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Corporate Culture and Performance Paperback – May 16, 2011
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From Kirkus Reviews
Edgar H. Schein Massachusetts Institute of Technology A landmark research study and a truly remarkable book that must be on every CEO's and senior manager's essential reading list.
Nicholas J. Nicholas, Jr President and CEO Time Warner Inc. A substantial follow-up to the culture studies of the early 80s. The authors describe the characteristics of low and high performing corporate cultures and the arduous process required to migrate from the former to the latter. Compelling reading for all leaders concerned with renewing the vitality of their institutions.
Peter C. Browning Chairman and CEO, National Gypsum Company Excellent book! Sheds new light on the themes of leadership and culture and produces some surprising conclusions about how they do and do not contribute to successful organizations. A must read!
Walter R. Trosin Vice President, Merck & Co., Inc. Adds realism and fills in many blanks in earlier studies of corporate culture. It will have practical application at every level of the organization and will excite controversy, discussion and re-evaluation of the typical corporate succession planning and executive selection process.
Donald J. Schuenke Chairman and CEO, Northwestern Mutual Life To a corporate world that values strong and strategic cultures, Kotter and Heskett bring another dimension--the need to guide positive culture change in the corporation. This book should challenge every corporate leader in America.
Thomas N. Urban Chairman and President, Pioneer Hi-Bred International, Inc. Having passed through five years of significant change in a sixty-five year old company, I found the dissection of the relationship between culture and performance fascinating. It will provide an intellectual framework for even more detailed analysis of specific situations.
John B. McCoy Chairman, Banc One Corporation A solid roadmap for understanding the roots of culture and the powerful influence it has on business.
Richard C. Bartlett President, Mary Kay Cosmetics, Inc. This book takes a long needed look at the lingering culture theories of the 80s and puts teeth in them. It is must reading for my competitors, or they'll soon be seeing a pink Cadillac gaining in their rearview mirrors!
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Top Customer Reviews
Basically, these books are the result of sharp minds drawing conclusions from their own experience. This approach is certainly valuable and has contributed many valuable ideas about the various means of improving business performance - and probably many more faulty notions that have led management up the garden path.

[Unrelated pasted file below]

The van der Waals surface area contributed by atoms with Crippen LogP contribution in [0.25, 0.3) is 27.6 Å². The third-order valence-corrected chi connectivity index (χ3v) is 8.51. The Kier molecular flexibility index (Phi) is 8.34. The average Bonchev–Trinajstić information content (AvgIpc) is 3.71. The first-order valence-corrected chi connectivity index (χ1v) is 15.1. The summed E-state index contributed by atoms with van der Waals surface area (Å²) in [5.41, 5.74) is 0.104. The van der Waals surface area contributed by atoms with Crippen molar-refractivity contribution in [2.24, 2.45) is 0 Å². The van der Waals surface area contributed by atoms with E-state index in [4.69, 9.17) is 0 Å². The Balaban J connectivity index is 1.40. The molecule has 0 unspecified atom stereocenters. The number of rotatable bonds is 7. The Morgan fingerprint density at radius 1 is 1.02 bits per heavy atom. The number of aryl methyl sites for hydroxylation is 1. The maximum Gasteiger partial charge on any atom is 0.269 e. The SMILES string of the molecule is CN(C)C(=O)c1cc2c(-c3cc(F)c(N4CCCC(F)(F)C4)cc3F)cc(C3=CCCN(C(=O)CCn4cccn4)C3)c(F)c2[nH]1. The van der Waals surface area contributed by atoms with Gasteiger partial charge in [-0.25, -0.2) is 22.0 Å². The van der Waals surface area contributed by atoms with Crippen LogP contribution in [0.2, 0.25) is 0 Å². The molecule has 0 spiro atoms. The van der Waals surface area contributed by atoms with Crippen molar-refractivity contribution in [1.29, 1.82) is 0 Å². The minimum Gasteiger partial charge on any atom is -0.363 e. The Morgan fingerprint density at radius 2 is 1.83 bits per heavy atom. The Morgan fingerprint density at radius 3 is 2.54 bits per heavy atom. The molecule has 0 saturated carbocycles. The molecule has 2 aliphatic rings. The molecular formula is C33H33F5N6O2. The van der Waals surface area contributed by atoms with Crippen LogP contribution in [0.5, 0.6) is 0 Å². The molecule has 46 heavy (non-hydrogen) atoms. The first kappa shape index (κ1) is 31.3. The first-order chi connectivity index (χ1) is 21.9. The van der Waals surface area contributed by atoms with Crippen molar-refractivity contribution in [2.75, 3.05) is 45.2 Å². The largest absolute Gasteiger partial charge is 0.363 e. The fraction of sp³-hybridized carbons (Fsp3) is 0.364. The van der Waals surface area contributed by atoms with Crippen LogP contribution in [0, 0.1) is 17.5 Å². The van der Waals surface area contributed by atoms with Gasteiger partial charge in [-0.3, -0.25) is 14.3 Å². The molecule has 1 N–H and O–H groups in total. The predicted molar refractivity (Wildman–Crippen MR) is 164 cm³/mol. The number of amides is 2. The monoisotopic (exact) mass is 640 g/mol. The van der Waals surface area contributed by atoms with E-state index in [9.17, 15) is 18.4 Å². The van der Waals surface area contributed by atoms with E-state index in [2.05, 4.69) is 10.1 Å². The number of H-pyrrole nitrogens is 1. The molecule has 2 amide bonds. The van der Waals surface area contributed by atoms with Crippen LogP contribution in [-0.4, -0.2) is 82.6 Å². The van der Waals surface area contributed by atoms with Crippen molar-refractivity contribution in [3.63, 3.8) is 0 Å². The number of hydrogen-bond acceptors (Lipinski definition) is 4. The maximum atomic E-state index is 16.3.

John Kotter and James Heskett's "Corporate Culture and Performance" sits at the other end of the spectrum from this norm. The book is in effect a report on their scientific investigations of a hypothesis. The authors set out a number of hypotheses and then test them against the hard data of long-term business performance. In doing so, they present solid insights into some of the conventional wisdom spouted by management consultants and authors of business books.
The fundamental source of their hypothesis is the question "What is the relationship between corporate culture and business performance?" The fruits of their research yield important observations on the nature of this relationship.
The authors' well-structured research study, and their sharp analytical abilities permit them to trek deep into the jungle of issues surrounding corporate culture.Read more ›
"Corporate culture can have a significant impact on a firm's long-term economic performance. We found that firms with cultures that emphasized all the key managerial constituencies (customers, stockholders, and employees) and leadership from managers at all levels outperformed firms that did not have those cultural traits by a huge margin. Over an eleven-year period, the former increased revenues by an average of 682 percent versus 166 percent for the latter, expanded their work forces by 282 percent versus 36 percent, grew their stock prices by 901 percent versus 74 percent, and improved their net incomes by 756 percent versus 1 percent."
Consider that final finding again: The companies that paid attention equally to customers, stockholders, and employees outperformed those that didn't in growth of net income over the 11-year period by a factor of 756. Paying attention to more than just returning profits to stockholders can have a huge payoff.
Heskett and Kotter's research presented in this book is important reading for anyone tracking company performance in relation to its culture.
Most Recent Customer Reviews
The book was advertised as in great condition but in fact it had water damage which made the pages all wavy.Published 13 months ago by Larry G. Goetschius
Book is a comprehensive easy to read and digest account of the landmark study done that demonstrates the relationship between the Quality of the culture of the organization and the... Read morePublished on December 25, 2009 by Curt F. Dombecky
This book is a staple for anyone looking to connect the dots between tangible shareholder value and intangible assets. Read morePublished on March 3, 2004 by Keith D Jones
If you buy into the argument that the only responsibility of a business is to its stockholders and that paying attention to areas outside of this will result in a lesser-performing... Read morePublished on February 2, 2002 by Jeffrey L. Seglin